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Study explores effect horrible bosses have on a workplace

Inappropriate language, sexual harassment, outbursts, humiliation and misuse of power were all examples of hostile behavior.


Angry office worker on the phone in his office
(ESB Professional via Shutterstock)

By Pol Allingham via SWNS

Horrible bosses can create horrible staff, according to a new study.

Researchers found that bad behavior at the top encourages the same throughout an organization.

A “significant” link was discovered between abusive leaders and abusive co-workers.

The team at Anglia Ruskin University, UK, (ARU) say a dangerous trend exists where aggressive bosses create a toxic workplace atmosphere rife with insecurity and exhaustion.

They noted the “reciprocal relationship” between bosses and junior staff, where bullied employees feel the only way to get ahead is to abuse others.

Cropped shot of an unhappy senior boss standing next to the table in the office
(Ground Picture via Shutterstock)

A toxic atmosphere of heightened competition is created as a result.

Inappropriate language, sexual harassment, outbursts, humiliation and misuse of power were all examples of hostile behavior.

The team surveyed 323 employees across the UK, Pakistan, China and the United States.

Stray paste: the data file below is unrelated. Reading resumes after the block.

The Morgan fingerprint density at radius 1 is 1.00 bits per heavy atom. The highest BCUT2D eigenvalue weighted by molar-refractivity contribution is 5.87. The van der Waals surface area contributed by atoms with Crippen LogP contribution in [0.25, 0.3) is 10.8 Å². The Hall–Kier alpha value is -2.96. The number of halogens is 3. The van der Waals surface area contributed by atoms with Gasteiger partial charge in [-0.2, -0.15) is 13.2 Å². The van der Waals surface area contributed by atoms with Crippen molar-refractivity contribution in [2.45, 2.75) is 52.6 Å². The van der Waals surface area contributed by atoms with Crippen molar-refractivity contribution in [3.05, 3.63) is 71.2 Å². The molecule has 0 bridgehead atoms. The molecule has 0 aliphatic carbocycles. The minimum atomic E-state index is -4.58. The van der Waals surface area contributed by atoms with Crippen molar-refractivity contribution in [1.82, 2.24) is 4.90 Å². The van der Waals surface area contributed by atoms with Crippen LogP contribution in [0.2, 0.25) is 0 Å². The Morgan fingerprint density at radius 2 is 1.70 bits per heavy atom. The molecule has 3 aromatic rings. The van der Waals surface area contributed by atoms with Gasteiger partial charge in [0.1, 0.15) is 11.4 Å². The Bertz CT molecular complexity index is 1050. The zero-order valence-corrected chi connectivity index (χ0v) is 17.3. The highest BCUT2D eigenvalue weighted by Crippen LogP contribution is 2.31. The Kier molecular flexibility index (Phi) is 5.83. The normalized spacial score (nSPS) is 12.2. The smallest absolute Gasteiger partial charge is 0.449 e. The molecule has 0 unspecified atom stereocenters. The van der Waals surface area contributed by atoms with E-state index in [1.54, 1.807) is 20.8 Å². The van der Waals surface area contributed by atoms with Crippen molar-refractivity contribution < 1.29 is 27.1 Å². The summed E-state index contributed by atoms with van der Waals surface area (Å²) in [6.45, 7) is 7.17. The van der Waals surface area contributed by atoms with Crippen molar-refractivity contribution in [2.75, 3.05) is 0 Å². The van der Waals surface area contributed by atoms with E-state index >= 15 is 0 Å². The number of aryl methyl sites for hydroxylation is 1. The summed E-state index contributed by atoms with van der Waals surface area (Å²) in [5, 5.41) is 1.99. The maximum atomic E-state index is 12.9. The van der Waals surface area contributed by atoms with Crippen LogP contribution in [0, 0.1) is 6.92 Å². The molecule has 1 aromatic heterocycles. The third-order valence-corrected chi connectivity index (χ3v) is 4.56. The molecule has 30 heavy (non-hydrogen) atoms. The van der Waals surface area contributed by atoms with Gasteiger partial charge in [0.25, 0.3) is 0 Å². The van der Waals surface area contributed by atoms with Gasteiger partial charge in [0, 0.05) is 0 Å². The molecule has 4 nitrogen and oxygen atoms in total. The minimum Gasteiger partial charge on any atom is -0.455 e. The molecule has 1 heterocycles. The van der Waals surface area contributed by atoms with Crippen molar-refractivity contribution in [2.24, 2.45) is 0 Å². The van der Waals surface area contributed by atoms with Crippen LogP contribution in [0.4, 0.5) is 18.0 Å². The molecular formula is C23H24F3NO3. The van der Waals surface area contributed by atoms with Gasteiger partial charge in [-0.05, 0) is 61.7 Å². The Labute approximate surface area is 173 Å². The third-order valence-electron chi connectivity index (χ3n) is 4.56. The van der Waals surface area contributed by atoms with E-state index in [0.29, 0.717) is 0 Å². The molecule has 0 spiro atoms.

They uncovered 68% of employees who experienced hostile behavior from a senior member of staff then witnessed interpersonal aggression within the general workforce.

Writing in Frontiers in Psychology, ARU uncovered horrible bosses were also linked to employees facing emotional exhaustion and job insecurity.

They suggested mistreatment by colleagues can harm employees’ confidence in their job.

Of the cohort who experienced hostility from a leader, 35 percent had suffered abusive peer behavior, 52 percent faced emotional exhaustion, and a massive 77 percent were concerned about job security.

business, teamwork, people and crisis concept - business team sitting sad and solving problem in office
(Ground Picture via Shutterstock)

Co-author Dr. Nadeem Khalid, Senior Lecturer in Entrepreneurship and Strategy at ARU, said the damage done to employees by bullish bosses is clear and can persist throughout the workplace.

He argued it wasn't an effective strategy either, noting previous studies showed hostility discourages commitment from staff.

Dr. Khalid said: “It’s clear from our study that hostile behavior at the top of a workplace is not only likely to be damaging to individuals in terms of their emotional exhaustion and job security, it is also likely to encourage other employees to act in unethical ways, creating a toxic environment across the entire organization.

“This mirroring of negative behavior may have its roots in the reciprocal relationship between leaders and employees.

“An employee who is mistreated may feel the only way to get ahead in their job is to treat others as they have been treated themselves – this may not always be intentional but it results in a race to the bottom among employees and damages job security and leads to stress and exhaustion.

“Previous studies have shown that abusive behavior from leaders is associated with a lack of employee commitment, and has a negative effect on emotional wellbeing.

“Our study suggests that the situation could be exacerbated by the negative behavior of general workers as well as the leader.”

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